[social_buttons] By 2012, a large portion of India’s Uttar Pradesh region will be converted into Jatropha, a non-edible oil-seed crop that can be grown on marginal land.
40% of recently set aside “wasteland” in India’s populous norther region will be put into Jatropha production in the next few years, according to sources within the country. That makes for an estimated 26,721 hectares (about 66,000 acres) of land that will be converted into biodiesel crop production.
Jatropha is a member of the plant family Euphorbiacea, which is famous for tropical succulents that contain a number of highly toxic but useful compounds. Seeds from Jatropha can contain up to 40% oil, but productivity for domesticated plants varies. Estimates peg oil production yield around 58-73 US gallons per acre. Based on the estimated land use above, India could be growing anywhere from 3.8 to 4.8 million gallons of oil per year in a few years.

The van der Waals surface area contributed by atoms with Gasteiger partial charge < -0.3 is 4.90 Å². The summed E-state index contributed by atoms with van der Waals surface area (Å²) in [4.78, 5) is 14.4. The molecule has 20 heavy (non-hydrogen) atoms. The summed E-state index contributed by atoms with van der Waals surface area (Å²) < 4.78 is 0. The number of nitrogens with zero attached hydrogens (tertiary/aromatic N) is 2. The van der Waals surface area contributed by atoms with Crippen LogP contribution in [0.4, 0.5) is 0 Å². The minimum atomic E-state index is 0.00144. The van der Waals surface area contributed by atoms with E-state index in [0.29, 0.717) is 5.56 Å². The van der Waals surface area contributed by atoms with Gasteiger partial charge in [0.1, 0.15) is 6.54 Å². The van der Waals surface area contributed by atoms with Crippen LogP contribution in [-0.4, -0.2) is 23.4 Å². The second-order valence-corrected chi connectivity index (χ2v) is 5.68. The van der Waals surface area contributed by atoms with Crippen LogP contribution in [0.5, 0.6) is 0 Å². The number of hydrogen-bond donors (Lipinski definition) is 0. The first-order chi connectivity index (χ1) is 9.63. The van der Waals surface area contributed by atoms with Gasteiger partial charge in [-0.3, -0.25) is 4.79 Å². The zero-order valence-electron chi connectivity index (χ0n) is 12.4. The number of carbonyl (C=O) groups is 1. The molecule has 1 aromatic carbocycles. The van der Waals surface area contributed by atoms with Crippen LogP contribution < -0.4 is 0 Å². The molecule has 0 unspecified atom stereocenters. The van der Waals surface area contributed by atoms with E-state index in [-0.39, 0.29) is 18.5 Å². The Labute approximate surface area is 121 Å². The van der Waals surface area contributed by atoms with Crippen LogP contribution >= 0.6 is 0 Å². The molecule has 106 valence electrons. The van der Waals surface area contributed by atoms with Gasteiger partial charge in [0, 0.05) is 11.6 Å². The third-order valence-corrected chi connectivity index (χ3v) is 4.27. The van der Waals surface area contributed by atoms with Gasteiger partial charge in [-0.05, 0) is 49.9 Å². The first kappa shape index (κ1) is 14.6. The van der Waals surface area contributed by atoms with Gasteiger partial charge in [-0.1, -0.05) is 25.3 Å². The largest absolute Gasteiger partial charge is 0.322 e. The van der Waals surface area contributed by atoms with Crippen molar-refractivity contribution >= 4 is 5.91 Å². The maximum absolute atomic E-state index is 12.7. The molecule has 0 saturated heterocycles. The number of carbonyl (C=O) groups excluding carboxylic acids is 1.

It’s unclear what the large-scale impacts of Jatropha cultivation will be (as is the definition of “wasteland”), but the plant could significantly contribute to India’s explicit (and incredibly optimistic) goal of reaching energy independence by 2012.
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Photo Credit: jatropha podagrica, MyAngelG via Flickr under Creative Commons License